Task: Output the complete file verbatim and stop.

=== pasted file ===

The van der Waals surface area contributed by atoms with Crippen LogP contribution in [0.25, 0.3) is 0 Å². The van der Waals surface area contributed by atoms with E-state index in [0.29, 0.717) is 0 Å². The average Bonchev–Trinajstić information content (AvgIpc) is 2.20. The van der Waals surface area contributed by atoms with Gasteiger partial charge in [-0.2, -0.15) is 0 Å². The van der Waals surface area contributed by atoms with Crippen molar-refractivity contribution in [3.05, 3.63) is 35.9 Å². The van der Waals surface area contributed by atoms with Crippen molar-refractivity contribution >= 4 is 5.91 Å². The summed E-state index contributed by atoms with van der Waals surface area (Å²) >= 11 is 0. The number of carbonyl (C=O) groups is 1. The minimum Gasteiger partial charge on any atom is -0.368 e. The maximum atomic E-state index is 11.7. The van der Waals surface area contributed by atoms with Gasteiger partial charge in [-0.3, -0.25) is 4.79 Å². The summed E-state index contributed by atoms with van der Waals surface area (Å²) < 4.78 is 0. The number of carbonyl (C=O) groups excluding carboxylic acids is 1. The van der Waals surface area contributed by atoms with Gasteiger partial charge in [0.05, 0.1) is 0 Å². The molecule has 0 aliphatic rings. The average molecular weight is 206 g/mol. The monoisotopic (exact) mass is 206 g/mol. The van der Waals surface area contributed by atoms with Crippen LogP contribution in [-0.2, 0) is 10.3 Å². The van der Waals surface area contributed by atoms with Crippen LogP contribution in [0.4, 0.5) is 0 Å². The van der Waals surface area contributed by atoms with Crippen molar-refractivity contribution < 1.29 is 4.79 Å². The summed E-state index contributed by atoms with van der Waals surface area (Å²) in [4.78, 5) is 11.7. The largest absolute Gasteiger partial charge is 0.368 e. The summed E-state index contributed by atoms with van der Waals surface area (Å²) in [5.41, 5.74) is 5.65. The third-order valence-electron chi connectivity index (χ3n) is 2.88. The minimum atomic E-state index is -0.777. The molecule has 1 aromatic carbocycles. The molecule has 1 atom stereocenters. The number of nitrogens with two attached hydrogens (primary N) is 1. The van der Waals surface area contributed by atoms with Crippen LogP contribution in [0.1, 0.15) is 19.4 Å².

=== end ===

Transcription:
The van der Waals surface area contributed by atoms with Crippen LogP contribution in [0.25, 0.3) is 0 Å². The van der Waals surface area contributed by atoms with E-state index in [0.29, 0.717) is 0 Å². The average Bonchev–Trinajstić information content (AvgIpc) is 2.20. The van der Waals surface area contributed by atoms with Gasteiger partial charge in [-0.2, -0.15) is 0 Å². The van der Waals surface area contributed by atoms with Crippen molar-refractivity contribution in [3.05, 3.63) is 35.9 Å². The van der Waals surface area contributed by atoms with Crippen molar-refractivity contribution >= 4 is 5.91 Å². The summed E-state index contributed by atoms with van der Waals surface area (Å²) >= 11 is 0. The number of carbonyl (C=O) groups is 1. The minimum Gasteiger partial charge on any atom is -0.368 e. The maximum atomic E-state index is 11.7. The van der Waals surface area contributed by atoms with Gasteiger partial charge in [-0.3, -0.25) is 4.79 Å². The summed E-state index contributed by atoms with van der Waals surface area (Å²) < 4.78 is 0. The number of carbonyl (C=O) groups excluding carboxylic acids is 1. The van der Waals surface area contributed by atoms with Gasteiger partial charge in [0.05, 0.1) is 0 Å². The molecule has 0 aliphatic rings. The average molecular weight is 206 g/mol. The monoisotopic (exact) mass is 206 g/mol. The van der Waals surface area contributed by atoms with Crippen LogP contribution in [-0.2, 0) is 10.3 Å². The van der Waals surface area contributed by atoms with Crippen LogP contribution in [0.4, 0.5) is 0 Å². The van der Waals surface area contributed by atoms with Crippen molar-refractivity contribution < 1.29 is 4.79 Å². The summed E-state index contributed by atoms with van der Waals surface area (Å²) in [4.78, 5) is 11.7. The largest absolute Gasteiger partial charge is 0.368 e. The summed E-state index contributed by atoms with van der Waals surface area (Å²) in [5.41, 5.74) is 5.65. The third-order valence-electron chi connectivity index (χ3n) is 2.88. The minimum atomic E-state index is -0.777. The molecule has 1 aromatic carbocycles. The molecule has 1 atom stereocenters. The number of nitrogens with two attached hydrogens (primary N) is 1. The van der Waals surface area contributed by atoms with Crippen LogP contribution in [0.1, 0.15) is 19.4 Å².